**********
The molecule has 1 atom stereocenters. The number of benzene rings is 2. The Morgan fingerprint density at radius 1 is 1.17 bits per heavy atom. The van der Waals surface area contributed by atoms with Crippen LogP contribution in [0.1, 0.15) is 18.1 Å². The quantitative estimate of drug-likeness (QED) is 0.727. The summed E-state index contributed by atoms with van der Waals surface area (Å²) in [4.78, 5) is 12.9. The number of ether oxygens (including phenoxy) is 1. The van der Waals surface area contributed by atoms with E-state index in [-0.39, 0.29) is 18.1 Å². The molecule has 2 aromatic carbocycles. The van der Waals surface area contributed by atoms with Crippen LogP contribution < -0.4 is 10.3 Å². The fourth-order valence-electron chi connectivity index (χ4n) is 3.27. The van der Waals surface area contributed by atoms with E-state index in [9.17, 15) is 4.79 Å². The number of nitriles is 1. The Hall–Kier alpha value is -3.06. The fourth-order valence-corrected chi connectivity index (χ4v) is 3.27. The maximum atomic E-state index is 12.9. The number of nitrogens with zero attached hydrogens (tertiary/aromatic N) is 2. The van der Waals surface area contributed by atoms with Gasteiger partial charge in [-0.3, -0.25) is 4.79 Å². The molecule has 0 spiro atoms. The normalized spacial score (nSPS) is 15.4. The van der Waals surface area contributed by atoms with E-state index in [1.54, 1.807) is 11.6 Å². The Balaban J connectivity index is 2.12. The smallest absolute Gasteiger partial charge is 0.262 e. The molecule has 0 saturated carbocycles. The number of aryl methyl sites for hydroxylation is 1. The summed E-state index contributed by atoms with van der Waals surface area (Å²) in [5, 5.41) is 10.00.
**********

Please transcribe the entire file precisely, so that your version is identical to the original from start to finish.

The molecule has 1 atom stereocenters. The number of benzene rings is 2. The Morgan fingerprint density at radius 1 is 1.17 bits per heavy atom. The van der Waals surface area contributed by atoms with Crippen LogP contribution in [0.1, 0.15) is 18.1 Å². The quantitative estimate of drug-likeness (QED) is 0.727. The summed E-state index contributed by atoms with van der Waals surface area (Å²) in [4.78, 5) is 12.9. The number of ether oxygens (including phenoxy) is 1. The van der Waals surface area contributed by atoms with E-state index in [-0.39, 0.29) is 18.1 Å². The molecule has 2 aromatic carbocycles. The van der Waals surface area contributed by atoms with Crippen LogP contribution < -0.4 is 10.3 Å². The fourth-order valence-electron chi connectivity index (χ4n) is 3.27. The van der Waals surface area contributed by atoms with E-state index in [9.17, 15) is 4.79 Å². The number of nitriles is 1. The Hall–Kier alpha value is -3.06. The fourth-order valence-corrected chi connectivity index (χ4v) is 3.27. The maximum atomic E-state index is 12.9. The number of nitrogens with zero attached hydrogens (tertiary/aromatic N) is 2. The van der Waals surface area contributed by atoms with Gasteiger partial charge in [-0.3, -0.25) is 4.79 Å². The molecule has 0 spiro atoms. The normalized spacial score (nSPS) is 15.4. The van der Waals surface area contributed by atoms with E-state index in [1.54, 1.807) is 11.6 Å². The Balaban J connectivity index is 2.12. The smallest absolute Gasteiger partial charge is 0.262 e. The molecule has 0 saturated carbocycles. The number of aryl methyl sites for hydroxylation is 1. The summed E-state index contributed by atoms with van der Waals surface area (Å²) in [5, 5.41) is 10.00.